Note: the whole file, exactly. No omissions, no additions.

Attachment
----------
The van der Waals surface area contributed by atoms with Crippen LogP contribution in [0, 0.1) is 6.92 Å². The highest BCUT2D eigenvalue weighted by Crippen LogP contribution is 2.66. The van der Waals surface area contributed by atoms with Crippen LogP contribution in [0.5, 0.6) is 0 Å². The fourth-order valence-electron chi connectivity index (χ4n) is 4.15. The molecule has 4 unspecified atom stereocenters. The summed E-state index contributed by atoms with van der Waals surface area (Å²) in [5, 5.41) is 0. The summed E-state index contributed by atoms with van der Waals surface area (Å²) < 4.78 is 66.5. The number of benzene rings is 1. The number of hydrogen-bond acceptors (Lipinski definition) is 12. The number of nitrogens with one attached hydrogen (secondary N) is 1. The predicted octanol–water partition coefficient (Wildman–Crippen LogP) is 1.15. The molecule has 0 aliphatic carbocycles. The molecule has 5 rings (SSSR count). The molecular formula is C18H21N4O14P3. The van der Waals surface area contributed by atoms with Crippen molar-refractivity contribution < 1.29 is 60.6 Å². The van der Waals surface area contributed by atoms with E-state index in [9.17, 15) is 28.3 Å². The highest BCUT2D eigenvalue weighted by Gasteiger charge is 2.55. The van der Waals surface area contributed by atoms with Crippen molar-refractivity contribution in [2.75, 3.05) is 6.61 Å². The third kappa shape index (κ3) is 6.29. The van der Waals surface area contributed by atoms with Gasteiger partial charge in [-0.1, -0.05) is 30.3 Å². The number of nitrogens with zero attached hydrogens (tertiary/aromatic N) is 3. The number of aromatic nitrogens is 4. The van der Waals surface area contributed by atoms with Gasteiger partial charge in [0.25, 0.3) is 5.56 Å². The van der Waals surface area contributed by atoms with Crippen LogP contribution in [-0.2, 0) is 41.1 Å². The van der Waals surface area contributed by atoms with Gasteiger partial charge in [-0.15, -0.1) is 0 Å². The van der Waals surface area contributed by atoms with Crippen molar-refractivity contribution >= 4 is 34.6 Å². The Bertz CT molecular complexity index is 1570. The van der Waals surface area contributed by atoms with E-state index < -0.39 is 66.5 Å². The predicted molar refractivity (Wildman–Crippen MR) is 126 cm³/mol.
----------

The van der Waals surface area contributed by atoms with Crippen LogP contribution in [0, 0.1) is 6.92 Å². The highest BCUT2D eigenvalue weighted by Crippen LogP contribution is 2.66. The van der Waals surface area contributed by atoms with Crippen LogP contribution in [0.5, 0.6) is 0 Å². The fourth-order valence-electron chi connectivity index (χ4n) is 4.15. The molecule has 4 unspecified atom stereocenters. The summed E-state index contributed by atoms with van der Waals surface area (Å²) in [5, 5.41) is 0. The summed E-state index contributed by atoms with van der Waals surface area (Å²) < 4.78 is 66.5. The number of benzene rings is 1. The number of hydrogen-bond acceptors (Lipinski definition) is 12. The number of nitrogens with one attached hydrogen (secondary N) is 1. The predicted octanol–water partition coefficient (Wildman–Crippen LogP) is 1.15. The molecule has 0 aliphatic carbocycles. The molecule has 5 rings (SSSR count). The molecular formula is C18H21N4O14P3. The van der Waals surface area contributed by atoms with Crippen molar-refractivity contribution < 1.29 is 60.6 Å². The van der Waals surface area contributed by atoms with E-state index in [9.17, 15) is 28.3 Å². The highest BCUT2D eigenvalue weighted by Gasteiger charge is 2.55. The van der Waals surface area contributed by atoms with Crippen molar-refractivity contribution in [2.75, 3.05) is 6.61 Å². The third kappa shape index (κ3) is 6.29. The van der Waals surface area contributed by atoms with Gasteiger partial charge in [-0.1, -0.05) is 30.3 Å². The number of nitrogens with zero attached hydrogens (tertiary/aromatic N) is 3. The number of aromatic nitrogens is 4. The van der Waals surface area contributed by atoms with Gasteiger partial charge in [0.25, 0.3) is 5.56 Å². The van der Waals surface area contributed by atoms with Crippen LogP contribution in [-0.2, 0) is 41.1 Å². The van der Waals surface area contributed by atoms with Gasteiger partial charge in [-0.15, -0.1) is 0 Å². The van der Waals surface area contributed by atoms with Crippen molar-refractivity contribution >= 4 is 34.6 Å². The Bertz CT molecular complexity index is 1570. The van der Waals surface area contributed by atoms with E-state index < -0.39 is 66.5 Å². The predicted molar refractivity (Wildman–Crippen MR) is 126 cm³/mol.